[ - ] "Cutaneous and Subcutaneous Soft Tissue Tumours in Snakes: A Retrospective Study of 33 Cases "
Journal of Comparative Pathology, 155 (2016) 76-87. doi:10.1016/j.jcpa.2016.05.009
(J. Dietz, K. O. Heckers, H. Aupperle and M. Pees)
Cutaneous and subcutaneous soft tissue tumours have been rarely described in detail in snakes. Several malignant entities show strikingly similar histological patterns and therefore the term soft tissue sarcoma (STS) has become a standard histopathological diagnosis. The present study characterizes soft tissue tumours in 33 snakes. Samples included 29 surgically excised masses and four carcasses. Additionally, six animals were humanely destroyed and submitted for necropsy examination following tumour recurrence. Benign neoplasms (n = 8) were described as lipomas of varying differentiation. Recurrence was observed in two of five snakes in which the clinical course was recorded. Malignant neoplasms (n = 25) were diagnosed as STS and graded according to a three-point system previously applied to canine STS. Five (20%) of the primary tumours were classified as grade 1, eleven (44%) as grade 2 and nine (36%) as grade 3 sarcomas. Clinically, recurrence of STS was observed in 11 of 17 cases with available follow-up information. Pathologically, multiple cutaneous metastases were found in one grass snake (Natrix natrix), while visceral metastases were observed in one carpet python (Morelia spilota) and two corn snakes (Pantherophis guttatus). Metastatic risk appears to increase with histological grade. Surgical excision generally represents the current therapy of choice for STS. This study includes the first reports of conventional lipomas in a ribbon snake (Thamnophis radix), angiolipomas in a black-headed python (Aspidites melanocephalus) and a corn snake as well as of STS in a Jamaican boa (Epicrates subflavus), emerald tree boa (Corallus caninus), grass snake (N. natrix), African house snake (Lamprophis fuliginosus), California kingsnake (Lampropeltis getula californiae) and common garter snake (Thamnophis sirtalis).
[ - ] "Whole genome characterization of a chelonian orthoreovirus strain identifies significant genetic diversity and may classify reptile orthoreoviruses into distinct species. "
Virus Research, Volume 215, 2 April 2016, Pages 94–98. ELSEVIER
(Kugler R, Marschang RE, Ihász K, Lengyel G, Jakab F, Bányai K, Farkas S.)
In this study we report the sequence and phylogenetic characterization of an orthoreovirus strain, CH1197/96, isolated from a spur-thighed tortoise (Testudo graeca) on chicken embryo fibroblast cells. The 23,957bp long genome sequence was obtained by combined use of semiconductor and capillary sequencing. Although the genomic characterization showed that the virus was most similar to the bush viper reovirus strain, 47/02, and in phylogenies performed with all segments the two strains formed a monophyletic group, the nucleotide (48.4-70.3%) and amino acid (39.2-80.7%) sequence identity values were moderate between the two reptile origin reoviruses. Based on our results and existing classification criteria for the genus Orthoreovirus, the tortoise reovirus strain CH1197/96 might be the first representative of a novel reptilian origin Orthoreovirus species.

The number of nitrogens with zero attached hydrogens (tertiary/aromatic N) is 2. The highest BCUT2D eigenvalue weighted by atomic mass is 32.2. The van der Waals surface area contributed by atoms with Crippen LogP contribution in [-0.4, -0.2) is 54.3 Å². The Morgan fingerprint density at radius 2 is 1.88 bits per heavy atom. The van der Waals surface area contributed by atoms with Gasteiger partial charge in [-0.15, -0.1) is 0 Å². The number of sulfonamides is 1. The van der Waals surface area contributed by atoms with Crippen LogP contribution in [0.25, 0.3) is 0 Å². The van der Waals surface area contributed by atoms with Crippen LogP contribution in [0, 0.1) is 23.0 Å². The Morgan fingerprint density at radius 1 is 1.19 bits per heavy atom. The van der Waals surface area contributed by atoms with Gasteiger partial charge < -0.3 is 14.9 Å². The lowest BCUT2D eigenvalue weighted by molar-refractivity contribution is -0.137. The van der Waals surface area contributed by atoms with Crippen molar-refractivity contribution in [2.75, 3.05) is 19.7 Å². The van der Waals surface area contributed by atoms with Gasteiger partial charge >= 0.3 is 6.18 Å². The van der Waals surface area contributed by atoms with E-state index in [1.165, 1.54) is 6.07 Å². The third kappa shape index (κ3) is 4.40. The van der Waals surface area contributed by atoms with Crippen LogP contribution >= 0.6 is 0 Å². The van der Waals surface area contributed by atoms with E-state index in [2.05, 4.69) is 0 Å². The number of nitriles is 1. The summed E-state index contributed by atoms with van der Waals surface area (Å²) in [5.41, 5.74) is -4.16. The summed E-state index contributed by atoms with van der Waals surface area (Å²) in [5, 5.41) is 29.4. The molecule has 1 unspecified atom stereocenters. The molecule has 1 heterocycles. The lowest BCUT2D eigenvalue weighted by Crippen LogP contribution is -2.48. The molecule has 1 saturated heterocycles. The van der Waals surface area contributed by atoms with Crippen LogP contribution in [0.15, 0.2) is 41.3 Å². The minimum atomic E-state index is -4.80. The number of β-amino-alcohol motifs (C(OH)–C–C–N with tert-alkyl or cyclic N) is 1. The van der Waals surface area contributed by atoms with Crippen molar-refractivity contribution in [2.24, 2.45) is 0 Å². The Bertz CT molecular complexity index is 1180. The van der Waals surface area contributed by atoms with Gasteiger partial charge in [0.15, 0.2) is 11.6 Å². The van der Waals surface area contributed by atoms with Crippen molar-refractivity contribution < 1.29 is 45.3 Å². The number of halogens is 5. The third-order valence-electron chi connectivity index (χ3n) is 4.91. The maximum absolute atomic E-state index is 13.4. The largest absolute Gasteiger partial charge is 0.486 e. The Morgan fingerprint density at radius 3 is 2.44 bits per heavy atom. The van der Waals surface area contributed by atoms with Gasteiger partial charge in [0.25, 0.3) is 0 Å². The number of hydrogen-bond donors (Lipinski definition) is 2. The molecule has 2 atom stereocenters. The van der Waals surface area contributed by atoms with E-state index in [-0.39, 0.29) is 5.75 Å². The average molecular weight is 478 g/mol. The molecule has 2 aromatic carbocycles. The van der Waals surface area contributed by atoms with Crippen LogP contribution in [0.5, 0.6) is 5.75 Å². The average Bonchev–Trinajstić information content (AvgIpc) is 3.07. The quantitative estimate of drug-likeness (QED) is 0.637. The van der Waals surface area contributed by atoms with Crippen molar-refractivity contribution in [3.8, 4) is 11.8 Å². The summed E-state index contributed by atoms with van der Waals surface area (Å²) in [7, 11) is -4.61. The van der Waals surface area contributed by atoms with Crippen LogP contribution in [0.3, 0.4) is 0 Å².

[ - ] "Virus distribution and detection in corn snakes (Pantherophis guttatus) after experimental infection with three different ferlavirus strains."
Vet Mircrobiol 182, 2016: p.213-222. doi:10.1016/j.vetmic.2015.11.024.
(Pees M, Neul A, Müller K, Schmidt V, Truyen U, Leineceker N, Marschang RE)
Ferlaviruses are important pathogens of snakes. However, factors influencing the pathogenicity of individual isolates as well as optimal protocols for virus detection in tissues of infected snakes have been insufficiently studied. The objectives of this study were to compare virus detection using previously described PCR and cell culture protocols following infection with three genetically distinct ferlaviruses in corn snakes (Pantherophis guttatus) as a model species. Groups of 12 corn snakes were each inoculated intratracheally with a genogroup A, B, or C ferlavirus. Tracheal washes and cloacal swabs were tested for virus shedding on days 16 and 28. Three animals were each euthanized on days 4, 16, 28, and 49. Beside immunohistochemistry of lung tissue, several organs (lung, intestine, pancreas, kidney, brain) were tested for the presence of ferlavirus. Distinct differences were noted in the pathogenicity of the three viruses, with a genotype B isolate causing the greatest pathology. PCR was more sensitive in comparison to cell culture, but results varied depending on the tissues. Ferlaviruses spread rapidly into the tissues, including the brain. Overall average detection rate was 72%, and was highest on day 16. There were differences between the groups, with the most virulent strain causing 100% positive samples at the end of the study. Some snakes were able to clear the infection. Shedding via cloaca was seen only on day 28. For ante-mortem sampling, a tracheal wash sample is recommended, for post mortem diagnosis, a pooled organ sample should be tested.
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